Busted: Bankers and The Global Economy

August 4, 2008

U.S.: What Banking Fraud Means to Depositors

There have been a number of bank failures and the recent accumulation is increasing in pace. The FDIC sees many bank failures down the road. If you are uncertain why banks should fail, you are at the right place. “Busted: Bankers” highlights corruption and fraud in the global banking industry without the restrictions of mainstream media and politics.

The public word is that regulators are bracing for 100-200 bank failures over the next 12-24 months. If the FDIC is anywhere near right, the United States has what could be considered to be an alarming increase in the number of U.S. commercial bank failures. This debacle, despite props from the Federal Reserve, has been caused by creative banking instruments and outright fraudulent activities in the name of profits for bankers and investors. The resulting contraction of the housing market and credit squeeze on a global basis are of their making, a hefty portion at taxpayer expense.

FDIC insurance is the ultimate standard for protecting the assets of banking depositors in the United States. The FDIC has raised their mandatory banking insurance rates to cover the expected expense of bailout. The government claims that the FDIC has ample resources. While this reality is debatable if several shoes drop at once, the U.S. federal government backs the FDIC. Deposits that meet requirements under the $100,000 account limit are fully protected, as good as the government that backs them.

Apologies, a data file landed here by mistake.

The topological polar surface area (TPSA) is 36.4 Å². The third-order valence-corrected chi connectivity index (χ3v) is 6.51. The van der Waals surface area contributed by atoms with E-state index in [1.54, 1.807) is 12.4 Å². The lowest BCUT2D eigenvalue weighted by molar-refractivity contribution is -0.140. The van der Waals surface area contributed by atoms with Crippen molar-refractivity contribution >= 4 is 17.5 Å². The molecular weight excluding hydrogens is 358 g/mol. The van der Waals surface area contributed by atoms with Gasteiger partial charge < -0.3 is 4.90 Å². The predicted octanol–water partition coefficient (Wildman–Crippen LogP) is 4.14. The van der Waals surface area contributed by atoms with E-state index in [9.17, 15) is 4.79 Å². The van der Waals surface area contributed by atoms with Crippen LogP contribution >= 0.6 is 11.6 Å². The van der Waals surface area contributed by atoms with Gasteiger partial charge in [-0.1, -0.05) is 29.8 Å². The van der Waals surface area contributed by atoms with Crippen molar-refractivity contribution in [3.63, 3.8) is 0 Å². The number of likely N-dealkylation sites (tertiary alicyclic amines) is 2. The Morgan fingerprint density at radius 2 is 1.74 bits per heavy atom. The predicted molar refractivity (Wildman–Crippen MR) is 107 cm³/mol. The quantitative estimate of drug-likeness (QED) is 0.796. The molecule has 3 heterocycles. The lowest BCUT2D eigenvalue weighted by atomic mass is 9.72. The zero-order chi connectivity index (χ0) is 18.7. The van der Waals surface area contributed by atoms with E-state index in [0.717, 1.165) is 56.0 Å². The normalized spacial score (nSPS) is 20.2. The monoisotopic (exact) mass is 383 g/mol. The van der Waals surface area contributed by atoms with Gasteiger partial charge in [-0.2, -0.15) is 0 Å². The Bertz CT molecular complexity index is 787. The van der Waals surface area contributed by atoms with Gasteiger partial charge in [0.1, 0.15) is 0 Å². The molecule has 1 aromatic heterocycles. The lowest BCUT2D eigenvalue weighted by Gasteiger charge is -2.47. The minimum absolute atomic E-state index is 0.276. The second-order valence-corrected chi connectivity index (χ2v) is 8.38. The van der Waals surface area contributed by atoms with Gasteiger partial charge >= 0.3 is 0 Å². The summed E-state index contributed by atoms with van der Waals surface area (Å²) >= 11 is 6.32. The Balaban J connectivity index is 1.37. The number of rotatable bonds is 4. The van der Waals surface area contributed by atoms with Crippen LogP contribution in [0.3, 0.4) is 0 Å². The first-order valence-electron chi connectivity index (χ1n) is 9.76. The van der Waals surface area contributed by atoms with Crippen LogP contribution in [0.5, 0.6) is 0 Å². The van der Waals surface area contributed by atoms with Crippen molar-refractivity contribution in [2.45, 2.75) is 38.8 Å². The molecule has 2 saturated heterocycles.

How do you protect your money and keep that money in a safe bank? To begin, always look for the FDIC logo at your bank branch. If you are using online services or a bank, look for the logo as well. However, don’t assume that the FDIC label is accurate in the name of safety and healthy skepticism.

Simply go to the fdic.gov and locate “bank find“. In this way, you can be certain that the bank that you selected is FDIC insured. The FDIC also has a list of bank rating agencies on its Web site that can evaluate the financial stability of a bank. To get a free evaluation, check out bankrate.com, remembering where your loyalty lies. Banking information is generally set up to secure confidence. The information you are given is designed to that end. However, regardless of bank strength, FDIC insurance will secure compliant deposits. That is what you really need to know about.

As an individual, personal deposits are insured up to $100,000 in an FDIC-insured institution, including savings, checking, certificates of deposit and money market accounts. This assumes that your accounts are non-brokered. When you register with the bank directly, make sure that your deposits are non-brokered and will reside with the institution instead of being handled by a third-party. This will ensure your financial safety.

While banking fraud has meant plenty as far as creating a troubled economy, as a depositor, you are fully protected with FDIC insurance. The protection is as good as the government protection that is trusted in, which in essence, comes straight out of taxpayer pockets. Bank runs and panic aren’t a necessary part of your reactions.